Asked how he came up with his company’s name, Kodeboyina offers this explanation: “Business intelligence and analytics is my key core area & personal competence (I have been doing it for the past 12 years). Analytics and intelligence are meant to have deeper insights to run business. In plain terms, you need to see something which others can’t see. Blue-eyed people are very rare and they have special abilities. Moreover, I wanted to be a little bit cooler and non-nerdy with something with more fun.”
After forming his company a little more than two years ago, Kodeboyina looked around the U.S. for a potential permanent location. He says he fell in love with the Greenville area while working on a project for BWM. He says he picked Greenville because of its relatively inexpensive operational costs, its good weather, and a $1.24 million incentive offered by the state over the next five years.
Kodeboyina came to the U.S. seven years ago to further his education at the University of Dayton. After receiving his bachelor’s degree in engineering from the University of Andhra Pradesh, Kodeboyina chose Dayton based on a recommendation of a friend of his brother’s.
Information technology solutions company bringing more than 120 new jobs to Greer facility
COLUMBIA, S.C. – Blue Eye Soft Corporation is expanding its corporate operations into a new facility in Greenville County. Located in Greer, S.C., the company projects it will create more than 120 new jobs over the next two to four years.
Blue Eye Soft is a U.S.-based information technology (I.T.) solutions, services and staffing company which focuses on providing right managed services and solutions to support clients’ needs. Many of the company’s services are facilitated by custom software and data solutions to medium and large enterprises throughout North America.
To expand its Greenville County operations, the company will be moving into an existing facility, which is located in Greer, S.C. Hiring for the new positions should begin in the fourth quarter of 2017, and interested applicants should visit www.blueyesoft.com or send resumes to firstname.lastname@example.org.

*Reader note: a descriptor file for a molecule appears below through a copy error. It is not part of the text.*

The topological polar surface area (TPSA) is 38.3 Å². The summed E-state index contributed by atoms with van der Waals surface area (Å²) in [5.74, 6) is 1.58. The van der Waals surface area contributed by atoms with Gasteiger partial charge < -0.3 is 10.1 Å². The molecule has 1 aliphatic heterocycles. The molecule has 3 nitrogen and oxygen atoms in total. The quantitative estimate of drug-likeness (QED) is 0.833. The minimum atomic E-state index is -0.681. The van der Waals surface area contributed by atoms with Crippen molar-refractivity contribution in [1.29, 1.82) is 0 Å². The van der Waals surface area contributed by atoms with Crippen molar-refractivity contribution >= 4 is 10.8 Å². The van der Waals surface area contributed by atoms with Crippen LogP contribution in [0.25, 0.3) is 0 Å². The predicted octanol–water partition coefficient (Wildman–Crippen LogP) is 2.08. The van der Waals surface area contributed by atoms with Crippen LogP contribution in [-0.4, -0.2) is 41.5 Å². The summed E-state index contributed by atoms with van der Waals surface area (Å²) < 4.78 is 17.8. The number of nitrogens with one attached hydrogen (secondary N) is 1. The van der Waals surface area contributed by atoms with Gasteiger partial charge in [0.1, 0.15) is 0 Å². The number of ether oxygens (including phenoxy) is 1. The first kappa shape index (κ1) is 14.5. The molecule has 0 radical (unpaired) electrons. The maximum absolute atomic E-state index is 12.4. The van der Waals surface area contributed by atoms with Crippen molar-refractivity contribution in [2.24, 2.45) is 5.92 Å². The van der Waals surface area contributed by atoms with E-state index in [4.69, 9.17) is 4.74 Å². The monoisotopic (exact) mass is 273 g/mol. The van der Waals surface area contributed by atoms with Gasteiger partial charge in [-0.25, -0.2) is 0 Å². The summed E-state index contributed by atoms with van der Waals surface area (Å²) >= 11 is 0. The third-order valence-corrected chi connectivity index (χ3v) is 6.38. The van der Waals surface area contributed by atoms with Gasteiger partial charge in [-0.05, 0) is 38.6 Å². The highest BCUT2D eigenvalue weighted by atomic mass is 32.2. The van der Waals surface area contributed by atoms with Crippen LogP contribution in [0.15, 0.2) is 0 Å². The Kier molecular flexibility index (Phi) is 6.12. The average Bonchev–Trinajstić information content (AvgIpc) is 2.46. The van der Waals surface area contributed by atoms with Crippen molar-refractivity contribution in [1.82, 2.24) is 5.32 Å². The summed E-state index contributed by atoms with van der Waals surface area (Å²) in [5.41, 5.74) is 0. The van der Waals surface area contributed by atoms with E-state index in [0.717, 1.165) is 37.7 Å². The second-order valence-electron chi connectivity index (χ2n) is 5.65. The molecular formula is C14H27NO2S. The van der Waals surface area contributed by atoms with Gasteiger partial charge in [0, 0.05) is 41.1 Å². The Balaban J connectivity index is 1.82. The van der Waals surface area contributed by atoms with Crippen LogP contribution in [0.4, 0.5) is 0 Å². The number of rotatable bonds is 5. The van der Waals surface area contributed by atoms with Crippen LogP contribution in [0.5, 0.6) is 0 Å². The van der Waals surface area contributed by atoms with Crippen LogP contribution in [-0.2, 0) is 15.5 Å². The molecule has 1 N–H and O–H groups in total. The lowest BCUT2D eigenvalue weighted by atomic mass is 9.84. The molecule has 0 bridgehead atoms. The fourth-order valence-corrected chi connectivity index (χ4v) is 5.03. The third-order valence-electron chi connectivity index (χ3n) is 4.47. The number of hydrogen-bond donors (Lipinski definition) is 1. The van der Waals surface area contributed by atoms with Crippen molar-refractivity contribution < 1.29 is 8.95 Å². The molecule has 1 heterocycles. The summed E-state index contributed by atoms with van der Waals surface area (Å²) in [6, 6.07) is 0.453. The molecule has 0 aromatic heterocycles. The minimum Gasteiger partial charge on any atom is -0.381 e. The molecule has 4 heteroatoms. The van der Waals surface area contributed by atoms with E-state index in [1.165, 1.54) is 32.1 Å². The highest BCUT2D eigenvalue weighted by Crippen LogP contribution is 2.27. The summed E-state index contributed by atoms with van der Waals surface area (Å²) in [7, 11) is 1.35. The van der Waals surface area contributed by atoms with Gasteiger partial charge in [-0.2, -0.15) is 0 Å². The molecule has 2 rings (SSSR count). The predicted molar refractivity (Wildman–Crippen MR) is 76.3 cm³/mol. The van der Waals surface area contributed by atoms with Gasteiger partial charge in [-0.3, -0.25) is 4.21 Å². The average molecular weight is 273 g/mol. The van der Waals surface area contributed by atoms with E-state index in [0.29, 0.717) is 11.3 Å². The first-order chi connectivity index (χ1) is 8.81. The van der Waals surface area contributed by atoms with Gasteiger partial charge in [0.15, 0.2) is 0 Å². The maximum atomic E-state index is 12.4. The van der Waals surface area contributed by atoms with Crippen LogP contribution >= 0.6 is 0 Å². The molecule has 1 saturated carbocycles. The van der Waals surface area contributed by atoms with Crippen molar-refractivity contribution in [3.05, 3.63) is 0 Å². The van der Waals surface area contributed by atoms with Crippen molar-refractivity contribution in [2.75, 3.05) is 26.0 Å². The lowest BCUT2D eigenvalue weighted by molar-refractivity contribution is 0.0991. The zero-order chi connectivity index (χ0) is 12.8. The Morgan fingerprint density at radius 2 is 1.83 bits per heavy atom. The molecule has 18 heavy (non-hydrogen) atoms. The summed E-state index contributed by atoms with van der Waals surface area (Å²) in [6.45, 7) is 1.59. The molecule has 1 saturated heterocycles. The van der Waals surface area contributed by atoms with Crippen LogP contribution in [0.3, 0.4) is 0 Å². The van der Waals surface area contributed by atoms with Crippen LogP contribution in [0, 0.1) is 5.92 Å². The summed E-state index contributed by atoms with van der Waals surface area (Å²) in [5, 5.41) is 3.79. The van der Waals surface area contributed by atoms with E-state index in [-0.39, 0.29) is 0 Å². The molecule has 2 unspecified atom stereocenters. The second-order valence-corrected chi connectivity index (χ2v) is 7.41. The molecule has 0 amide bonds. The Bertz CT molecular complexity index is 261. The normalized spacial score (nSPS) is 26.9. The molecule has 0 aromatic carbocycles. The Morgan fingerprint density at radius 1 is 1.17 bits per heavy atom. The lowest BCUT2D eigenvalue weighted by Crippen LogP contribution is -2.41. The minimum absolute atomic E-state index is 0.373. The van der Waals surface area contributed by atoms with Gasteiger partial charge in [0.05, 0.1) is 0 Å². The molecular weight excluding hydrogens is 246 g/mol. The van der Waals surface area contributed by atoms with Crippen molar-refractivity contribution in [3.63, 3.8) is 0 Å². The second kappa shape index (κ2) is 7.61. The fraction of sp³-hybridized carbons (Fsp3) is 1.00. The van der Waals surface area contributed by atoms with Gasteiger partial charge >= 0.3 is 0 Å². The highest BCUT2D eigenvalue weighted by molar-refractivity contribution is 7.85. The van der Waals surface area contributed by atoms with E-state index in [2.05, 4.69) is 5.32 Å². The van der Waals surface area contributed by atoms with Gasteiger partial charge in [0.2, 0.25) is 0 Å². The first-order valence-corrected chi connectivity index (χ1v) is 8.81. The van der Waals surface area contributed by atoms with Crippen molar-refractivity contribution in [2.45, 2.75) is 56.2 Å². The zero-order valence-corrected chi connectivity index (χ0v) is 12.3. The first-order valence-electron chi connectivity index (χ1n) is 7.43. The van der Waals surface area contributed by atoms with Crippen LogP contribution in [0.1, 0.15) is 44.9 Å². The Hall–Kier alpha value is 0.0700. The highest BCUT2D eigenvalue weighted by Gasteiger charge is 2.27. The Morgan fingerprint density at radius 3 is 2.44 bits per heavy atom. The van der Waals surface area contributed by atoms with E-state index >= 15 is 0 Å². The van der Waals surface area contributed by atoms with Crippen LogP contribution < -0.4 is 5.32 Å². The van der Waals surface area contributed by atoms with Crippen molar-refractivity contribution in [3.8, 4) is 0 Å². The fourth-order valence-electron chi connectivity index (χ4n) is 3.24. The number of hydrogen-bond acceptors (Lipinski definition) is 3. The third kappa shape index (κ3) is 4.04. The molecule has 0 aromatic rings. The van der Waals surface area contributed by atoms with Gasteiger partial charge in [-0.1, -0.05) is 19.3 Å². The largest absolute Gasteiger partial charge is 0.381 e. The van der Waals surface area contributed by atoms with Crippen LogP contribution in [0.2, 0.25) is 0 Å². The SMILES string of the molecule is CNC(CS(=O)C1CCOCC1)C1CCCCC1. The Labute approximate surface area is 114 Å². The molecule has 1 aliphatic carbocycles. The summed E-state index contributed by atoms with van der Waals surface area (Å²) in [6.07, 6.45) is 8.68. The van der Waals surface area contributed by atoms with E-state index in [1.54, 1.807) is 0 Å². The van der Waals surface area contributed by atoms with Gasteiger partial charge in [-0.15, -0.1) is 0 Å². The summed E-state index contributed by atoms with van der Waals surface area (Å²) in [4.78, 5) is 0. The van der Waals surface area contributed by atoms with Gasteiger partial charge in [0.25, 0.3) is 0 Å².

“Blue Eye Soft is pleased for the trust and support. We are happy to bring technology, our unique culture and capability to Greenville County. Our mission is to be the technology hub of South Carolina. We don’t have ‘bosses,’ only mentors. Join us to experience “Holacracy,” and together let us make I.T. happen.” –Blue Eye Soft Corp. Founder and CEO Srikanth Kodeboyina
“Companies like Blue Eye Soft Corporation invest in South Carolina because we have shown the world that we have the workforce and the competitive business environment needed for innovation and continued growth. We’re grateful for the commitment to our state that this investment represents, and for the 120 new jobs that will benefit the people of Greenville County.” –Gov. Henry McMaster
“A terrific win for the Upstate, today, we congratulate Blue Eye Soft on their expansion in Greenville County. This announcement proves that South Carolina is an ideal location for businesses to thrive and grow.” –Secretary of Commerce Bobby Hitt
“Entrepreneurial enterprises like Blue Eye Soft are putting Greenville on the map for cutting-edge I.T. companies and the jobs that come with it. This expansion is a testament to Greenville’s stellar technology workforce and competitive business climate, particularly for information technology companies. Greenville is grateful for Blue Eye Soft’s continued commitment to this community.” –Greenville County Council Chairman H.G. “Butch” Kirven Jr.
“We are thrilled to welcome Blue Eye Soft to the Greer community. Our partnership with the Greenville Area Development Corporation and the Upstate Alliance has proven critical in attracting the attention of blue chip office projects like Blue Eye Soft. We hope that their success in Greer leads to even more opportunities to bring balance to our growing economy.” –Greer Development Corporation Chairman Wryley Bettis